• Minimize exposure to dirty environmental conditions. Adequate amounts of clean, dry bedding should be provided in all stalls. Inorganic bedding (sand) is associated with fewer pathogens than organic bedding (straw, shavings, sawdust, and paper pulp). Wet or soiled bedding should be removed daily. Alleys, walkways, and holding areas should be scraped free of mud and manure on a regular basis.
  • Only attach milking units to clean, dry teats. Teats should be pre-dipped with an approved product and dried with individual use towels.
  • Strip 4-5 squirts of milk from each teat prior to milking to detect clinical mastitis earlier.
  • Maintain milking equipment properly to avoid liner slips, improper vacuum levels, and overmilking.
  • Wear latex or nitrile gloves and frequently disinfect when contaminated with milk or manure.
  • Establish treatment protocols based on culture and antibiotic susceptibility results and keep accurate records to determine treatment effectiveness.
  • Use teat disinfection and dry animal antibiotic treatment to reduce rates and levels of intramammary infection.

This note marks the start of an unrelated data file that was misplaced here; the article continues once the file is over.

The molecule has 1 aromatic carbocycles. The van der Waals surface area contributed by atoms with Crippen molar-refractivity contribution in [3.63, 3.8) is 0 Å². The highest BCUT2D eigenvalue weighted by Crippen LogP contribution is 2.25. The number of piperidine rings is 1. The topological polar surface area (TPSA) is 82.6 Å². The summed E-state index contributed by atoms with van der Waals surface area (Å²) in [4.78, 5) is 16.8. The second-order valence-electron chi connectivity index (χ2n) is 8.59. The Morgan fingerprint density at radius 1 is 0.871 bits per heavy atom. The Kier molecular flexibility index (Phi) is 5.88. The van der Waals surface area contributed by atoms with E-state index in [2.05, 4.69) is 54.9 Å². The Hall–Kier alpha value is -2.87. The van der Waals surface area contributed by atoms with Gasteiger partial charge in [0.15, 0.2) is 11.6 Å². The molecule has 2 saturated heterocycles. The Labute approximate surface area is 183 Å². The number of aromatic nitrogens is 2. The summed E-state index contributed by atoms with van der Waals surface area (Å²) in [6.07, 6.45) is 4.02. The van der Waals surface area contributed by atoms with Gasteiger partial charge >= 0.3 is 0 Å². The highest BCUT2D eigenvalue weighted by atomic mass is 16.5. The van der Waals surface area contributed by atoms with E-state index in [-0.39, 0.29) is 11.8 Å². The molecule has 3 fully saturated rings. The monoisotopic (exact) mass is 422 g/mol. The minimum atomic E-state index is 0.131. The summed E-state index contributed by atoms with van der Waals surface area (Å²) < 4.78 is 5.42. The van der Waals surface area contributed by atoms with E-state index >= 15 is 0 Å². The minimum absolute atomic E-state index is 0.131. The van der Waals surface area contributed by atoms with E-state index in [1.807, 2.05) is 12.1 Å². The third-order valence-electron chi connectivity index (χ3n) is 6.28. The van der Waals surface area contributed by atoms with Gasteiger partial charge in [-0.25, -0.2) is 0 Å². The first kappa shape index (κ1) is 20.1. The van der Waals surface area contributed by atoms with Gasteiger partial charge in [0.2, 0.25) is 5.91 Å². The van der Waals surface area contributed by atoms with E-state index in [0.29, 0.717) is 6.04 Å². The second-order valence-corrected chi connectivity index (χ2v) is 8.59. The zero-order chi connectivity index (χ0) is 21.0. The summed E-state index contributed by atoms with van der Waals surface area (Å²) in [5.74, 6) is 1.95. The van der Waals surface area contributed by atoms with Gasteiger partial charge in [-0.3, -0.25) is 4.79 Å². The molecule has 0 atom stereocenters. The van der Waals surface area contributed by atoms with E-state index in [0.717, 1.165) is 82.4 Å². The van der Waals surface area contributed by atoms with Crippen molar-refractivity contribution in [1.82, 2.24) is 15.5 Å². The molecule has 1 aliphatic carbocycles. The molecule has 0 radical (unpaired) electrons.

• Consider dipping teats for two weeks after dry off and for two weeks prior to freshening.
  • Ensure that adequate amounts of Vitamin E and selenium are fed.

Streptococcus Group G (Strep Group G (O))

Strep Group G (also known as Strep canis) are unusual streptococci that may cause bovine mastitis, but when present may involve many infected quarters within the herd. These environmental/contagious mastitis agents appear to spread somewhat like a contagious infection through the herd. It may come from dogs as well as the nose, throat, skin, and the normal flora of vagina and digestive tract of humans. Group G Strep mastitis is often chronic and non-responsive to antibiotic treatment, often persisting for life. They may cause mastitis outbreaks in individual herds. Pre-dipping and post-milking teat dipping should help control the spread.